Biden heads to Republican Utah to promote his bipartisan bonafides

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President Joe Biden is turning to a reliably Republican state – and its GOP governor – to highlight one of his key bipartisan accomplishments he’s trying to sell to voters heading into 2024.

The visit to Utah, where he arrived Wednesday, caps a four-day sales pitch through the West as he seeks to convince skeptical voters of the impacts of his economic and legislative achievements.

But unlike his prior two stops in Arizona and New Mexico, which are home to Democratic governors, the president is joined here in Salt Lake City by the state’s Republican governor – Spencer Cox – as he makes his case for one of those bipartisan wins.

Biden on Thursday will tout a key plank of his so-called “unity agenda”: Caring for US veterans. The president will visit the George E. Wahlen Department of Veterans Affairs Medical Center in Salt Lake City for remarks celebrating the one-year anniversary of the passage of the PACT Act, a bill that provides critical health care benefits to veterans exposed to toxic burn pits during their military service.

Cox, who greeted Biden Wednesday evening as he arrived in Salt Lake City, will also be on hand for the event, his office said, marking a rare occasion where a Republican governor is joining the Democratic president to promote policy initiatives.

Utah’s governor, who serves as chair of the National Governors Association, has advocated for bipartisan work, telling reporters at the White House earlier this year that Americans are “hungry for bipartisanship. They want to see both sides working together.”

The president doled out praise for Cox at the White House during that visit, saying, “Governor Cox, I promise I won’t tell anybody how much I like you. We’ll keep it quiet as long as we can.” And on Wednesday, he invited the governor and his wife, Abby, to join him in the motorcade from the airport to his hotel.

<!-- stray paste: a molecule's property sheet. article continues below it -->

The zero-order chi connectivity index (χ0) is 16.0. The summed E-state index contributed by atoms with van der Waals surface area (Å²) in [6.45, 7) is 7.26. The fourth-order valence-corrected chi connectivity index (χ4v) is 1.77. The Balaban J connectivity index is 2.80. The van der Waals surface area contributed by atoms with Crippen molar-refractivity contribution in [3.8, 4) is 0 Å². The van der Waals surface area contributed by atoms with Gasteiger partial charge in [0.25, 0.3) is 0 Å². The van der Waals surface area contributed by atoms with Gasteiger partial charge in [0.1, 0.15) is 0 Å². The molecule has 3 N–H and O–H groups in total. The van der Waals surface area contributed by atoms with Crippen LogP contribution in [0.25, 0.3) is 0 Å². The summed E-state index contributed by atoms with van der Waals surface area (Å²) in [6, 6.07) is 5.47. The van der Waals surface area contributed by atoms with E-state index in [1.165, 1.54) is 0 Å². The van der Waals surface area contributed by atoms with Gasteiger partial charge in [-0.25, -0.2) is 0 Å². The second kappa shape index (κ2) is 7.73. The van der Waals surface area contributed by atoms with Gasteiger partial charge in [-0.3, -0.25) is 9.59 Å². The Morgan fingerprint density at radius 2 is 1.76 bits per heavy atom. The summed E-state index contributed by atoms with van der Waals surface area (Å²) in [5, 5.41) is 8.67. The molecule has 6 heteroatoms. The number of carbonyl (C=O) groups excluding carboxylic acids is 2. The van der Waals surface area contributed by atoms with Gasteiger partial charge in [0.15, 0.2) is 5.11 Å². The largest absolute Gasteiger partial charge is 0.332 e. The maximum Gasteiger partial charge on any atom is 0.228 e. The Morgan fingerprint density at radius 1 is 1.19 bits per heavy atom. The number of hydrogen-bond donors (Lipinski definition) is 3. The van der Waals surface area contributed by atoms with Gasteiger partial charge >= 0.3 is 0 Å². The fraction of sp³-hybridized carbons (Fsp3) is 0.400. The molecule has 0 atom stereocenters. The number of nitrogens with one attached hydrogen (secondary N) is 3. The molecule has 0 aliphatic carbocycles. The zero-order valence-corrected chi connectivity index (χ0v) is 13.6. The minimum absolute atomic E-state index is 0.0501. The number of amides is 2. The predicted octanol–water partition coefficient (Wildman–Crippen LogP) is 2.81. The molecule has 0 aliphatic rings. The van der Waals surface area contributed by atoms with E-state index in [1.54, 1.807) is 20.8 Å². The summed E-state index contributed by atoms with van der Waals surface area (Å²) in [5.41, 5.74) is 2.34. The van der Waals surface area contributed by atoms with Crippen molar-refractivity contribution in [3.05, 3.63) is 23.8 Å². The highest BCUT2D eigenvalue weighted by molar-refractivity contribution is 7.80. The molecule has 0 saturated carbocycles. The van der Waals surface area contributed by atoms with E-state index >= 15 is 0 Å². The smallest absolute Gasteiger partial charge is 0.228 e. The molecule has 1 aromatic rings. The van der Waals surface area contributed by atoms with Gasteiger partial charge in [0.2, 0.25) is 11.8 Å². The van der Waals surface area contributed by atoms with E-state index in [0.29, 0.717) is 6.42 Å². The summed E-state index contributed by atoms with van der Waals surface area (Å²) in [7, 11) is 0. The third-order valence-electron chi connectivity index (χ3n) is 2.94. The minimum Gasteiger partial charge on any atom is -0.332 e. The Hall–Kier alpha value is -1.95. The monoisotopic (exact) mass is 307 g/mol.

However, ahead of the president’s visit to Utah, Cox did voice disapproval for the president’s decision to designate nearly one million acres around the Grand Canyon as a national monument, calling it a “mistake.”

But their focus here in Utah is on an issue both believe to be bipartisan at its core. The president will mark one year since the PACT Act was signed into law after passing Congress on a bipartisan basis, even though no members of Utah’s congressional delegation – all Republicans – voted for the bill.

Since the bill was passed, more than 4.1 million veterans have received toxic exposure screenings, with more than $1.85 billion “in earned PACT Act-related benefits [delivered] to veterans and their survivors,” according to a fact sheet from the White House. The White House also touted record applications for VA benefits, with 1.95 million claims submitted by veterans and survivors in the past fiscal year, a 37% increase from the prior year. That, the White House said, includes “843,448 PACT Act- specific claims applications.”

The bill is also personal to the president, who has previously linked toxic smoke exposure to his late son Beau Biden’s cancer.

“Toxic smoke, thick with poison spreading through the air and into the lungs of our troops. When they came home many of the fittest and best warriors that we sent to war were not the same. Headaches, numbness, dizziness, cancer. My son Beau was one of them,” Biden said last year at the bill signing.

The president’s trip puts him in front of a deeply Republican electorate in the state. Biden lost Utah to former President Donald Trump by more than 20 points in 2020, and the state hasn’t voted for a Democratic presidential candidate since 1964, when Lyndon B. Johnson won in a landslide.

Utah is the second solidly Republican state the president has visited since launching his reelection bid. Biden visited South Carolina last month to make his “Bidenomics” pitch.

But his trip to Utah also serves a more lucrative purpose: Biden will make a second stop in tony Park City, a luxury ski destination, for a campaign fundraiser as he looks to build up his campaign war chest during the summer months when fundraising is often sluggish.


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